There is a special nook in baseball’s Hall of Neat Feats for players who have stroked pinch-hit home runs in the World Series. Only 21 guys are in this club. Bobby Kielty, an Ole Miss standout in the 1990s, is one of them. Ten years ago this month, Kielty, playing for the Boston Red Sox, connected off of Colorado’s Brian Fuentes, a solo shot in the eighth inning of Game 4 at Coors Field. It gave the Red Sox a 4-1 lead and turned out to be a big run when the Rockies scored twice in the bottom of the eighth. Boston held on to win and sweep the series. That turned out to be Kielty’s last at-bat as a big leaguer. He played seven years in the majors all told, with four different teams. He hit 53 home runs, as many as 13 in one season. He hit one homer in 20 games for Boston in 2007 but made the postseason roster – and then made a little history, as well. The World Series pinch-hit homer club also includes Yogi Berra, Johnny Mize, Elston Howard, Bernie Carbo (who did it twice, also for the Red Sox), and, of course, Kirk Gibson. Who can forget the hobbled, first-pumping Gibson circling the bases after taking Dennis Eckersley deep for a walk-off blast in Los Angeles’ Game 1 win against Oakland in 1988? Many say it propelled the underdog Dodgers to the world championship. Kielty’s pinch-hit bomb wasn’t nearly as significant – but it was special all the same.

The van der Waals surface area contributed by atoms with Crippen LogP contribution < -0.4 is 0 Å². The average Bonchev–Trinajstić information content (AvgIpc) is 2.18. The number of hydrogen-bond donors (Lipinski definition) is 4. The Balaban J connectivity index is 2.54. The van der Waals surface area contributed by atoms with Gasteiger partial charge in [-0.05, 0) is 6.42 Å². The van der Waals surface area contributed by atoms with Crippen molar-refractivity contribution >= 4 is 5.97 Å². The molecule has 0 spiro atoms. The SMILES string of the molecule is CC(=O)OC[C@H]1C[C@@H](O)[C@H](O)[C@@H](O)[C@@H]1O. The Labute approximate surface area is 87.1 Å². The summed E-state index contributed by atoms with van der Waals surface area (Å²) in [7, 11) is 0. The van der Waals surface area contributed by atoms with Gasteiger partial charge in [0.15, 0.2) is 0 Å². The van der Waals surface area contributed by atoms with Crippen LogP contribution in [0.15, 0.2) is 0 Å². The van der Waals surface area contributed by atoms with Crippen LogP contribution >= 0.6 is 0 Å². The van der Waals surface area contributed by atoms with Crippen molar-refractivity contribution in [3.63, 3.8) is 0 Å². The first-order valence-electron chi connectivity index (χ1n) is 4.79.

He won the Southern League batting title, made the league’s postseason All-Star team and was named the best defensive outfielder by SL managers. He received a coveted spot in the Arizona Fall League and through five games there is batting .500, including a 3-for-4 effort on Thursday. Oh, and he took a few days off last week to return to Mississippi and get married. Braxton Lee, the ex-Ole Miss standout from Picayune, is riding the wave, as the saying goes. Lee was a 12th-round pick by Tampa Bay in 2014 and was traded to Miami this past summer in the midst of a breakout year. After scuffling in Double-A in 2016, the 5-foot-10, 185-pound lefty hitter batted .309 this season with 81 runs and 20 stolen bases in 127 games split between Montgomery and Jacksonville. He has shown no sign of letdown in the AFL. What’s next? “I’m hoping I’ll be a big league invite (to Marlins spring camp) where I’ll be there and they can see me play and see what they think of me,” Lee recently told the Biloxi Sun-Herald.